Settlement being finalized in student harassment claim against Roaring Fork School District | PostIndependent.com
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Settlement being finalized in student harassment claim against Roaring Fork School District

A lawsuit filed by a former Glenwood Springs High School student and her family against the local school district and a GSHS administrator/coach is headed for a settlement.

In the lawsuit filed in U.S. District Court in Denver in January 2020 — Jane Doe vs. Roaring Fork School District and Patrick Engle — the family alleged district and school officials mishandled a student harassment case involving their daughter and other students in the fall of 2017.

Plaintiffs said their daughter was subjected to ongoing harassment stemming from a sexual assault incident in which she was victimized by a male student in October 2016. The male student was a junior at the time, and the female a sophomore.



Plaintiffs said Engle, the assistant principal and football coach at GSHS, and others failed to properly deal with the ongoing harassment that was occurring.

The case was scheduled to go to trial starting June 28.



But a series of motions over the past four months, including one by Engle to dismiss the case against him individually, culminated in an April 23 Notice of Settlement in the case.

“The parties are in the process of finalizing that resolution and intend to file a notice of dismissal shortly,” according to the latest filing in the case.

Vail attorney John Clune, who’s with Boulder-based attorneys Hutchinson, Black and Cook, LLC, said he expects the dismissal to come in the next week or so.

“We have agreed not to go into the terms of the settlement,” he said. “But I can say the client is happy with it, and both parties thought it was a satisfactory outcome.”

Roaring Fork Schools Public Information Officer Kelsy Been said the district learned in April that its insurer had elected to settle the case, rather than continue litigating.

“After a lawsuit is tendered to the insurer, decisions about whether to litigate, whether to settle, and how much to settle for are exclusive decisions of the insurer,” Been said.

She also declined to disclose the terms of the settlement.

The lawsuit applied the Title IX equal protection provisions under federal law, and therefore was filed in federal instead of district court.

According to the lawsuit, the female student, identified only as “Jane Doe” in the suit, didn’t report the sexual assault to authorities until the following summer.

School and district officials were ultimately made aware of the incident and the ongoing harassment at the hands of the perpetrator and some of his friends over the course of the 2017-18 school year. However, plaintiffs said nothing was done to protect the female student while both students were attending GSHS.

The male student, a member of the football team who was identified as “John Smith” in the lawsuit, ultimately accepted a plea deal in juvenile court in spring 2018, and was sentenced to probation and sexual abuse counseling.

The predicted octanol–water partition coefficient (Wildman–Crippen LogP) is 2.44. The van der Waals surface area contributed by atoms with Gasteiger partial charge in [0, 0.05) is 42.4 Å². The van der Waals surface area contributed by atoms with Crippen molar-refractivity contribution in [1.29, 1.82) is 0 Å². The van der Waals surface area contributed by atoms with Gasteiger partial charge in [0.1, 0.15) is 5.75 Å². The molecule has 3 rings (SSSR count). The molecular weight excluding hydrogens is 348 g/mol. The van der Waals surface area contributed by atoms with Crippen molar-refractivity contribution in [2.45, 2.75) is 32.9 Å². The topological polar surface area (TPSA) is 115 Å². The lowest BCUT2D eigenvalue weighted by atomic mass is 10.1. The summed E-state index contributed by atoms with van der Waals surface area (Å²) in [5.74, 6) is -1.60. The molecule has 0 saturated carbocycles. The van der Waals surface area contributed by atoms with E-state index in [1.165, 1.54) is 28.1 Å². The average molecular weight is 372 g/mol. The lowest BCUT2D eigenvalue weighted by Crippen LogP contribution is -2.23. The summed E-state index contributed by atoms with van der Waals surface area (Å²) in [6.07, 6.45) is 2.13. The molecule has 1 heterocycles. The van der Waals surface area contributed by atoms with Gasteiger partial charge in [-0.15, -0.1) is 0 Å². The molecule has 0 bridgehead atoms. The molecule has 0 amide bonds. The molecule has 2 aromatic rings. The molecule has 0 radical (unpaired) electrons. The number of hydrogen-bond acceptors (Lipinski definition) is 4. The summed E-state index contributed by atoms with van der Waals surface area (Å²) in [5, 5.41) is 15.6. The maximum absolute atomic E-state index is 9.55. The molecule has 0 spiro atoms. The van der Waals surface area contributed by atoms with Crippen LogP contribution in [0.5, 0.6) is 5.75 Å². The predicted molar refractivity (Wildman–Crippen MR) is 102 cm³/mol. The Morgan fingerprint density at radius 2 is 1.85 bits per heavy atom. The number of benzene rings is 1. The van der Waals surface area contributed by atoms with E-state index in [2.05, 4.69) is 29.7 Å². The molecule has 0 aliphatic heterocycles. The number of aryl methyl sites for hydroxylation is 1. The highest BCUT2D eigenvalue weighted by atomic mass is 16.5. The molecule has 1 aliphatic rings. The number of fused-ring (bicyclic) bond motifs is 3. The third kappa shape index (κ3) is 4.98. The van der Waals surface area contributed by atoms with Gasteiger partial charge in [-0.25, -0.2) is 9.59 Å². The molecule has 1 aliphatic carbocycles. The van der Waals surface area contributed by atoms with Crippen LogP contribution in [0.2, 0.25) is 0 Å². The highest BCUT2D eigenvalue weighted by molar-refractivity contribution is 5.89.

For the school district’s part, after initially being expelled from school as punishment, he was allowed to return and graduate with his class toward the end of the school year.

Meanwhile, the victim’s parents said their daughter became depressed, suffered academically and eventually changed schools as a result.

Among the most recent actions in the case, on Dec. 29, 2020, U.S. District Judge R. Brooke Jackson denied Engle’s motion to dismiss the claims made against him individually, which Engle then appealed.

A pre-trial evidentiary hearing was also in the works at the request of the plaintiffs, alleging the school district had withheld key findings by a third-party consultant called in during the spring of 2018 to do an external review of policies and procedures in the matter.

In a Dec. 16, 2020 motion seeking sanctions against the defendant “for spoliation of evidence,” Clune argued that an initial report by investigator Larry Nesbit was far more critical of the district than what was ultimately reported by Superintendent Rob Stein to the school board and the student’s parents.

That third-party review, however, did result in seven recommendations issued to the district by Nesbit in a May 2019 report regarding future protocols when student harassment claims are made. Those included:

  • Establishing better investigation protocols
  • Ensuring proper use of the student disciplinary/expulsion process
  • Better training for secondary administrators on student discipline matters
  • Regular updates of disciplinary policies
  • Affirming school board and administrator roles
  • Removal of inconsistencies in the process
  • Providing better student education on sexual responsibility.

“The school district revamped relevant practices long before the lawsuit was filed, including from the recommendations of the third-party consultant the district hired,” Been said Monday.

Those changes were documented in a January 2019 mid-year report to the board and a May 2019 end-of-year report, she said.

Clune acknowledged that the district has changed its policies and procedures for the better in the aftermath of the incident.

“I do know that the school district has actually made progress, and implemented some significant changes,” he said. “They are making an effort to do better.”

Clune said the plaintiff student is now attending college, and is “getting better and on the right track.”

Senior Reporter/Managing Editor John Stroud can be reached at 970-384-9160 or jstroud@postindependent.com.


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